Despite incessant claims from the Obama administration and lawless-government apologists, newly unveiled official documents show that spying on Americans’ phone records goes way beyond supposed “national security” concerns and the NSA programs leaked by Edward Snowden. In fact, according to a law-enforcement presentation obtained by the New York Times, drug-prohibition enforcers at all levels of government have been working with AT&T since at least 2007 in a much more extensive espionage scandal that is attracting furious criticism from across the political spectrum.
Wildly overstepping its bounds while revealing a profound ignorance or disdain for America’s constitutional system of government, the United Nations demanded on September 3 that the Obama administration “nullify” Florida’s popular “stand your ground” law. Of course, the president cannot “nullify” anything, let alone state law — and especially not on meaningless orders from the UN.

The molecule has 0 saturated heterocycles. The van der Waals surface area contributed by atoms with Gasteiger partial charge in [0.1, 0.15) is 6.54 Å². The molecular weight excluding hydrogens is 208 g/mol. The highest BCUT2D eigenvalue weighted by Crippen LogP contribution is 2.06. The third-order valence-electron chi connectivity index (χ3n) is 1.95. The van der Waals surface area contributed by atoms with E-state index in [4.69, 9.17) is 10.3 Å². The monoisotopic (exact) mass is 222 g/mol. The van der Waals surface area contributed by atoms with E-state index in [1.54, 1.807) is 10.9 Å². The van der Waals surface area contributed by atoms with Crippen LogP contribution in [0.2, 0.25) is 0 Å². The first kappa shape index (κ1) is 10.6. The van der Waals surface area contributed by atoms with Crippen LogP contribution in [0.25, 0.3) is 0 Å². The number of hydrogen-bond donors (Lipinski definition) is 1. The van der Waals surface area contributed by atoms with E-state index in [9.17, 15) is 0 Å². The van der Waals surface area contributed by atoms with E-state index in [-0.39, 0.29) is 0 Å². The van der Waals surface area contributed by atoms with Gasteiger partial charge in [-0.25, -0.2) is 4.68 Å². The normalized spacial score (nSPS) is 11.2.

However, the increasingly out-of-control global bureaucracy claimed in a press release that the U.S. government was “required” to obey its mandates. Unsurprisingly, though, critics promptly ridiculed and lambasted the UN across the Internet, taking apart its bogus claims and once again calling for American withdrawal from the scandal-plagued “dictators club.”
Whistleblower Edward Snowden's recent revelations of the federal government’s massive and intrusive surveillance of Americans have also shown that major Internet giants such as Facebook, Twitter, and Google have not only been compliant with the surveillance programs, but have themselves violated the privacy of their users.
On his official Tumblr blog, DNI James Clapper says he will soon declassify documents revealing how many Americans are currently under surveillance.
GOP gubernatorial candidate Tom Tancredo reports on the efforts of more than 50 sheriffs to oppose the recently enacted gun control laws in Colorado.